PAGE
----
Writers speak out against The Walrus’s new freelance agreement

Last fall, The Walrus’s contributor agreement came under scrutiny during what is referred to by many freelancers as “the Alex Gillis affair.”

The incident – which you can read about in detail on Canadaland – led to a discussion on the Toronto Freelance Editors and Writers listserv about kill fees and “idea appropriation.”

Literary agent Derek Finkle weighed in on the subject on TFEW, commenting that “Writers should be paid in full for changes in direction outside of their control” and that the language in The Walrus’s kill fee clause contributes to “condescending behavior” towards freelance writers.

Finkle’s note was followed by a message from Walrus editor-in-chief Jonathan Kay, who invited Finkle to meet with him and discuss his concerns.

Finkle met with Kay to discuss the contract. But although Kay assured him he would contact him again once a new draft was prepared, Finkle said he never heard back about the changes Kay intended to make.

At some point this year – it’s not clear precisely when – The Walrus began offering an updated freelance contract to its contributors. Some aspects of the supposedly improved Walrus agreement once again have Canadian freelancers speaking out against contract clauses that infringe on their rights.

The new contract

Finkle says there are some improvements in the new contract. It includes a clause ensuring that freelancers’ invoices will be paid within 30 days and another promising increased payment if the final length of the published work exceeds its assigned length.

But a number of clauses, he says, are quite surprising because they suddenly present considerably less favourable terms for Walrus freelancers.

The contentious kill fee clause now states that if The Walrus determines that the first draft of a story “cannot be made acceptable through revisions,” the magazine will pay a kill fee of 50 percent of the agreed-upon fee plus expenses incurred up to that date.

Finkle says this clause should be clearer about compensation for a writer if a story is killed for reasons beyond his or her control.

“I’ve had my own issues in the past with the Walrus killing stories, not providing any explanation, not wanting to pay what I thought was an appropriate kill fee,” he said.

Even more concerning, he says, is a clause that holds the freelance writer liable for 50% of any damages or costs arising from lawsuits arising from the writer’s work. The clause also holds the writer responsible for 50% of costs incurred by the publisher in defending the claim, if they’re not covered by insurance.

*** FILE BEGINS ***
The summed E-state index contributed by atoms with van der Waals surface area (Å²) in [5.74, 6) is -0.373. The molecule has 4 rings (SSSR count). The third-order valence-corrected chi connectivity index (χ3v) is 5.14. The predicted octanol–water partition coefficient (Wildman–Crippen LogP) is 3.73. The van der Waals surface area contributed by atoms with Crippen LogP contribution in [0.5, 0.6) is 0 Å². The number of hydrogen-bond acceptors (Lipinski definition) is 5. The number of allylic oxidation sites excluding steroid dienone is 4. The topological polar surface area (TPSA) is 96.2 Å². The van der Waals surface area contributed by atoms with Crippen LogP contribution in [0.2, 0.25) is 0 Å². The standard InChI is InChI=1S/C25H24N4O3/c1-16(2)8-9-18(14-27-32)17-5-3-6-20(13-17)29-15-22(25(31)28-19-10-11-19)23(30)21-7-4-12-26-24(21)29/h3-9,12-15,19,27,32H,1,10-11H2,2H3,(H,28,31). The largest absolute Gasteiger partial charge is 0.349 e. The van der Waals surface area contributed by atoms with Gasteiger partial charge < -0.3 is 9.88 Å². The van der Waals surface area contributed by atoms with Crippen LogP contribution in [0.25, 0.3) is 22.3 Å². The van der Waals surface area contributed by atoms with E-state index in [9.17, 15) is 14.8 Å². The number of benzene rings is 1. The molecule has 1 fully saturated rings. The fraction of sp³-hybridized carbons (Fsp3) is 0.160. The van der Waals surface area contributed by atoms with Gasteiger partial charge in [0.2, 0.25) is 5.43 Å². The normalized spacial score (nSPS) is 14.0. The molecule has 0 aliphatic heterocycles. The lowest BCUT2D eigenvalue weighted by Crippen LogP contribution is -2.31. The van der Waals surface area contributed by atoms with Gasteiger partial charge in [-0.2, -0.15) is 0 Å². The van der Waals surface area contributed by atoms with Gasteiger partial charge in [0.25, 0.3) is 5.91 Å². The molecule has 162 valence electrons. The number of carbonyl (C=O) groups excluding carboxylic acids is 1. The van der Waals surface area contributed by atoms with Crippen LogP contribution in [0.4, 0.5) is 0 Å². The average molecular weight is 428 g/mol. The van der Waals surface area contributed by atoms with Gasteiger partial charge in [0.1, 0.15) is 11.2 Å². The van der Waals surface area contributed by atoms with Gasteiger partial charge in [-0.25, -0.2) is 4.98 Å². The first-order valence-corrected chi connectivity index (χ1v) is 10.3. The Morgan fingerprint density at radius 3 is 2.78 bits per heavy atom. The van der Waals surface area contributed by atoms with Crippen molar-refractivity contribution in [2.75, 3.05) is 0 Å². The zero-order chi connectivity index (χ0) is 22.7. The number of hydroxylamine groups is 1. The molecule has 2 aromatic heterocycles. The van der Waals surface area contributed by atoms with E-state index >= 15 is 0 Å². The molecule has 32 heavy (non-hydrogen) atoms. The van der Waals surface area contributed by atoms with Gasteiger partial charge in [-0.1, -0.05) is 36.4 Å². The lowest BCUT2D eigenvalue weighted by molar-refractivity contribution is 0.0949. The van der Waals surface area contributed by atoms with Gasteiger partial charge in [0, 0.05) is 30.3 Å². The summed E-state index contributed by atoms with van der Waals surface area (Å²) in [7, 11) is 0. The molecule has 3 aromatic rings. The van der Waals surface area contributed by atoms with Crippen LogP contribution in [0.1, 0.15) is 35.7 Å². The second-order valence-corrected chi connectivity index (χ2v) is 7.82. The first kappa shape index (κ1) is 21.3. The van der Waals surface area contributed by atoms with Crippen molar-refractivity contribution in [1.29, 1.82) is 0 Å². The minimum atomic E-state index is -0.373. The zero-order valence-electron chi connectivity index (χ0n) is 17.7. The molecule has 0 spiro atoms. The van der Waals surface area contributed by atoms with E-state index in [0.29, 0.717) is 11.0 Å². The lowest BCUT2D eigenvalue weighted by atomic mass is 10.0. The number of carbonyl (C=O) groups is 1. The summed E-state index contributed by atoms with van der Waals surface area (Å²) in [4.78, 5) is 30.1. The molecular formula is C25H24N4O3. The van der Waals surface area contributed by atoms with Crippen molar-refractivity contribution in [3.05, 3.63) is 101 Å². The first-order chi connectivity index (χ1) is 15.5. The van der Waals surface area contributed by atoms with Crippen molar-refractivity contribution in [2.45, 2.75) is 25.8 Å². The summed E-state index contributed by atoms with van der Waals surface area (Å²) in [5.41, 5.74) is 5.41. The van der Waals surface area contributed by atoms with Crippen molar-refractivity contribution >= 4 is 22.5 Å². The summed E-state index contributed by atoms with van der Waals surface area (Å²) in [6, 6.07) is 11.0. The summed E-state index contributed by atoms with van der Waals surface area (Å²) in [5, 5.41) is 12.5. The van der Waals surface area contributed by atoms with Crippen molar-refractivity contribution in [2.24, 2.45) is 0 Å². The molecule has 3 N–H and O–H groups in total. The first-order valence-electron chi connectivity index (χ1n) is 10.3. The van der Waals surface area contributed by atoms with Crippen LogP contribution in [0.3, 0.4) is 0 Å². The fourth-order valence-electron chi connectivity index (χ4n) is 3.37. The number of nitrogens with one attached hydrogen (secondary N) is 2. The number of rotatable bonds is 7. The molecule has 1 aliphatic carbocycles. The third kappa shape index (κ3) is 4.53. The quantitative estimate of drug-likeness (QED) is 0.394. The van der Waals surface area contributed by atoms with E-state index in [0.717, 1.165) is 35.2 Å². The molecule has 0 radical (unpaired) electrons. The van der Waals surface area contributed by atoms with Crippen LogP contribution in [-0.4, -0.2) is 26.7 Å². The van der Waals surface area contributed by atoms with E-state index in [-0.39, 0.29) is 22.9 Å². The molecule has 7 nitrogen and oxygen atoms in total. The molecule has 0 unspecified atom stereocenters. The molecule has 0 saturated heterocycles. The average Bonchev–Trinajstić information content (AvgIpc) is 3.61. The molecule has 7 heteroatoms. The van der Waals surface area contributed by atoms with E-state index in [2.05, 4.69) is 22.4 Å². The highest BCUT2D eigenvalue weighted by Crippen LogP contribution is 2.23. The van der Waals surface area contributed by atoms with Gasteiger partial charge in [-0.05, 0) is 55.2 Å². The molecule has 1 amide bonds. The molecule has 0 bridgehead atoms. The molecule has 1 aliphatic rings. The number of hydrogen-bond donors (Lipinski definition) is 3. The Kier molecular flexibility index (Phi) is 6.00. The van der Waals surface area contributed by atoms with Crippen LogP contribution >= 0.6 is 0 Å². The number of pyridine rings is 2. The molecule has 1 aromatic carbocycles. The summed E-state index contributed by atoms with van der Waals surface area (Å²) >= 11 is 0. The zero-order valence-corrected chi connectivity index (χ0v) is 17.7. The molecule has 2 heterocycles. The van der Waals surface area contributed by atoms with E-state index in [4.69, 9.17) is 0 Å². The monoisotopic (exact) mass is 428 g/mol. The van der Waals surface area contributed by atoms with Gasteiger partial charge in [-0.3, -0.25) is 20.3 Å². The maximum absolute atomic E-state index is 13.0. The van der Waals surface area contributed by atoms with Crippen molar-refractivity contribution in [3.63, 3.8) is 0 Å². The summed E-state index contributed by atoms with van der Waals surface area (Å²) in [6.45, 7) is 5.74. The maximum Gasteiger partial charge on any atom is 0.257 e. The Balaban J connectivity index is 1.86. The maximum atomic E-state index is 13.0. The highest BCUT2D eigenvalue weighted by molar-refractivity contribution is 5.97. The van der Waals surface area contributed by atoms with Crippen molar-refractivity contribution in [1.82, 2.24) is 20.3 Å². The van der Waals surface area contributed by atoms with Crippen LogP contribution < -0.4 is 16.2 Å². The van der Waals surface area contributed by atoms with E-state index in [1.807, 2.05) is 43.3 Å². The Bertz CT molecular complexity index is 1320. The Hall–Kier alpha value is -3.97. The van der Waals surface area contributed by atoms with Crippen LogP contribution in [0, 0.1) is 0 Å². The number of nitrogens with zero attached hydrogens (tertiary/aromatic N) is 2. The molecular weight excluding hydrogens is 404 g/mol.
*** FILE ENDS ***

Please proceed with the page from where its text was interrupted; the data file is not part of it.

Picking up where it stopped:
Finkle says this clause is especially problematic in light of another clause, which states that the final decision about “material changes to the Work after editing” rests with the publisher.

“The head scratching thing about this contract is that the Walrus wants to have its cake and eat it too. They want to have total control over the final content, but if there’s a legal problem, they want the writer to pay half,” said Finkle.

Asking a writer to put their assets at risk in a scenario where a publisher can make changes without the writer’s consent, he said, is unacceptable.

“I don’t think they meant it this way, but it’s pretty insulting, really,” said Finkle.

Finkle said the new contract is reflective of an attitude towards freelance writers by management at The Walrus that he’s observed for several years.

“I feel like there is a bit of a ‘we know best’ attitude that’s been there for a while. And the contract tells me it’s still there,” he said.

Freelancers respond

Story Board reached out to several Canadian freelance writers to get their take on the new contract, and found that all had the same objections as Finkle.

Toronto freelance writer Alison Motluk said the most alarming clauses are the ones related to potential lawsuits.

“The Walrus will only cover the writer’s legal costs if we win the case. If we lose or settle – and it’s not clear who gets to decide whether to settle – then the writer has to pay half the damages and half the cost of the defense,” she said via email.

Motluk predicts that if the magazine refuses to change this clause, writers will stop bringing tough stories to The Walrus.